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Obesity, Body Positivity, and The Food Lobby

Obesity has frequently been dulled as an issue in today’s day and age, whether it be because of extreme views from the body positivity movement or even efforts from various lobbyists in our government ecosystem. It’s fair to say that there have been a great number of factors that influenced the light that obesity is seen in today. Regardless of how muddled the view has gotten, it is vital for us to remember that Obesity always was, and still is, an increasing public health crisis.

This past decade has seen the rise of the body positivity movement, which holds the belief that “all human beings should have a positive body image while challenging the ways in which society presents and views the physical body.” There has been controversy with the mission of the body-positive movement, however, and it is often due to the health complications of Obesity. It’s important for me to note that this view does not apply to everyone who partakes in the body positivity movement. In some avenues, the body positivity movement has morphed into a form of ignorance.

This entails those who have argued that it is “perfectly okay: to be suffering from the disease of obesity. The issue with this narrative is that Obesity is a disease, and does significantly lower the quality of one’s life. This fact doesn’t mean that people suffering from obesity are any less deserving of respect, however. They should be valued and treated the same as others, but should also be encouraged to acknowledge their condition and seek help. Some supporters of the body positivity movement highlight that if medical professionals and other involved parties inform patients that they are suffering from obesity, they are effectively breaking the patient’s self-esteem. Being able to tell the difference caring and cruelty is important. It should not be in any medical professionals’ desire to hurt a patient’s feelings.

Another thing many don’t realize is that lobbyists have been doing a lot of work in supporting the companies who are behind the causes of obesity. Industries that produce products with incredibly high levels of sugar, salt, saturated fat, and calories have consistently been winning in the legislature. The “Food Lobby” has been effective countless times in advancing the production and mass marketing of unhealthy items by pushing for laws that lower sugar taxes, allow for confusing nutrition labeling, and influencing what is perceived as “healthy”. These efforts have definitely influenced the rise of obesity in the US. Thankfully, measures have been taken already to try and undo these dangerous laws, but there is still much more to be done. The first step is to acknowledge the problem.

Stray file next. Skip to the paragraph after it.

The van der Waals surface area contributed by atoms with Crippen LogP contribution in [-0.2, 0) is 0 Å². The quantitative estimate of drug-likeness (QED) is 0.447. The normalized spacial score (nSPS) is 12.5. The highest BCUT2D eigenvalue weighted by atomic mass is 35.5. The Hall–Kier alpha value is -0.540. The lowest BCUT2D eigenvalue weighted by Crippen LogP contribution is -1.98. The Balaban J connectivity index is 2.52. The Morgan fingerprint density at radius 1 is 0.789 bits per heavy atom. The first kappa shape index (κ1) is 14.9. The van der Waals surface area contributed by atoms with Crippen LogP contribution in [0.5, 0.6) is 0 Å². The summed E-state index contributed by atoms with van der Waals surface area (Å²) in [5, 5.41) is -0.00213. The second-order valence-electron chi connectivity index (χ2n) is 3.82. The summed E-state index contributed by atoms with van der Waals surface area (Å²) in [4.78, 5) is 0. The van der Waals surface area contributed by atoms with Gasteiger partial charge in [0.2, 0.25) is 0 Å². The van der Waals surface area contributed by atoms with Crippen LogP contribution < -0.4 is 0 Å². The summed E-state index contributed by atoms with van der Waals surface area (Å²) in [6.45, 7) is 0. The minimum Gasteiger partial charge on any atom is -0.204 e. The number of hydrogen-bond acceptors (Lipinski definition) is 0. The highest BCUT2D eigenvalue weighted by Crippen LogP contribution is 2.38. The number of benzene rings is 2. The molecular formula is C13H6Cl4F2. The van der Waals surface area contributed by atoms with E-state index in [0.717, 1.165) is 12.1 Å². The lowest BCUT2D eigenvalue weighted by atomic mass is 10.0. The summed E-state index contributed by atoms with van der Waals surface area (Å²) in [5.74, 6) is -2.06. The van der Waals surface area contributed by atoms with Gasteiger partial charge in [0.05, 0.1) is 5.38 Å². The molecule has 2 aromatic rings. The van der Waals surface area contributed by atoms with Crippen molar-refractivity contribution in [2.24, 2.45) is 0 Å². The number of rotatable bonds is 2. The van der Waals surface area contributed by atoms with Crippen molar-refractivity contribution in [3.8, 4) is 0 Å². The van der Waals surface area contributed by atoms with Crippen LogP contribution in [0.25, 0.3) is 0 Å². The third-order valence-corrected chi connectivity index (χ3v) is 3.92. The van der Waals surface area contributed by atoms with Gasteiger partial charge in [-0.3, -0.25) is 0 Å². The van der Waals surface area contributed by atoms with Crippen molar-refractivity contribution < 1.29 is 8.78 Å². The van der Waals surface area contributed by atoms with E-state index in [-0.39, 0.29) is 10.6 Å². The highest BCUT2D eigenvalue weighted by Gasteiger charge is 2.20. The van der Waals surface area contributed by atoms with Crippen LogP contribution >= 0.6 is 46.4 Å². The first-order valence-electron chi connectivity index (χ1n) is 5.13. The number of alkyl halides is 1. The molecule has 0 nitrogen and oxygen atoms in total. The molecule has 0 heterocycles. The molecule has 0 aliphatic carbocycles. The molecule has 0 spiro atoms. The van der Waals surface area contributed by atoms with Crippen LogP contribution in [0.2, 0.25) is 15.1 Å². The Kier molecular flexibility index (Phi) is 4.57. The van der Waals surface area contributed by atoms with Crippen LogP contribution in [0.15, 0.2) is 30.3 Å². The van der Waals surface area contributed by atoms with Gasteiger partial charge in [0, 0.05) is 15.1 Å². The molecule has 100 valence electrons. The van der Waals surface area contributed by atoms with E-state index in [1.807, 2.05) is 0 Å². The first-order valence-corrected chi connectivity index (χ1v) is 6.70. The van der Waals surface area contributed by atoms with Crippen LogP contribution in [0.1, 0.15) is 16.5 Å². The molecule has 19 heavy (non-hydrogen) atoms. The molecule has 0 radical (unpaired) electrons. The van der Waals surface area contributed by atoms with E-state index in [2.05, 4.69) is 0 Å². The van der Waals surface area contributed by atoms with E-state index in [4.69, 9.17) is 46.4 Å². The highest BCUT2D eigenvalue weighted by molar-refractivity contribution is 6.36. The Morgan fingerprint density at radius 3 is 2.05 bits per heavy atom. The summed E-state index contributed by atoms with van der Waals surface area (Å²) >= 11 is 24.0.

“A disorder of convenience” is a newly coined term for Obesity. This is due to the issues surrounding how easy it is to live an unhealthy lifestyle in today’s current times. This is in some ways due to the before mentioned efforts of the food lobby. Junk food is on average much cheaper than its healthier alternative. This effectively makes it a lot more likely for consumers to purchase junk over healthy items, as it will save them money. This also makes it almost impossible for those in poverty to eat healthily. Junk food has also been a lot easier to access through fast-food restaurants/carts. All these factors have collectively led to the rise of the obesity epidemic.

There are obviously many factors that tie into the issue of the obesity public health crisis. There is no doubt that Obesity has been a rising health crisis, that has only continued to grow. While it is easy to get caught up in the negatives of the situation, it’s important to remember that Obesity is treatable. Proper education and care are always a good first step in doing so.

Works Cited:

Boseley, S. (2019, January 27). Take on food industry to beat malnutrition and obesity, says report. Retrieved from The Gaurdian :

Brown, G. (2019, January 17). Why the Body Positivity Movement is Turning Some People Off. Retrieved from Rewire:

CDC. (2019, November 6). Adult Obesity Causes & Consequences . Retrieved from Centers for Diseases Prevention and Control:

Choi, C. (2016, November 1). How the Food Lobby Effects Nutrition Advice . Retrieved from NBC News:

Laskawy, T. (2012, May 2). Is the ‘obesity lobby’ winning? Retrieved from Grist:

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Part of my above comment is cut off. It says Source: Being poor. And farming, which I have done a little.


I’m glad you’re expressing yourself here.

I’m not sure I buy the argument about it being almost impossible for the poor to eat healthily, because some of the healthiest food is very inexpensive, such as rice and beans.

It doesn’t mean poor are eating healthily, but I don’t think its impossible by any means. Supplementing store bought rice and beans with home grown vegetables from containers or empty spaces or rooftops. I bet this would go a long way.

Source: being poor. And farming, which I‘ve done a little.

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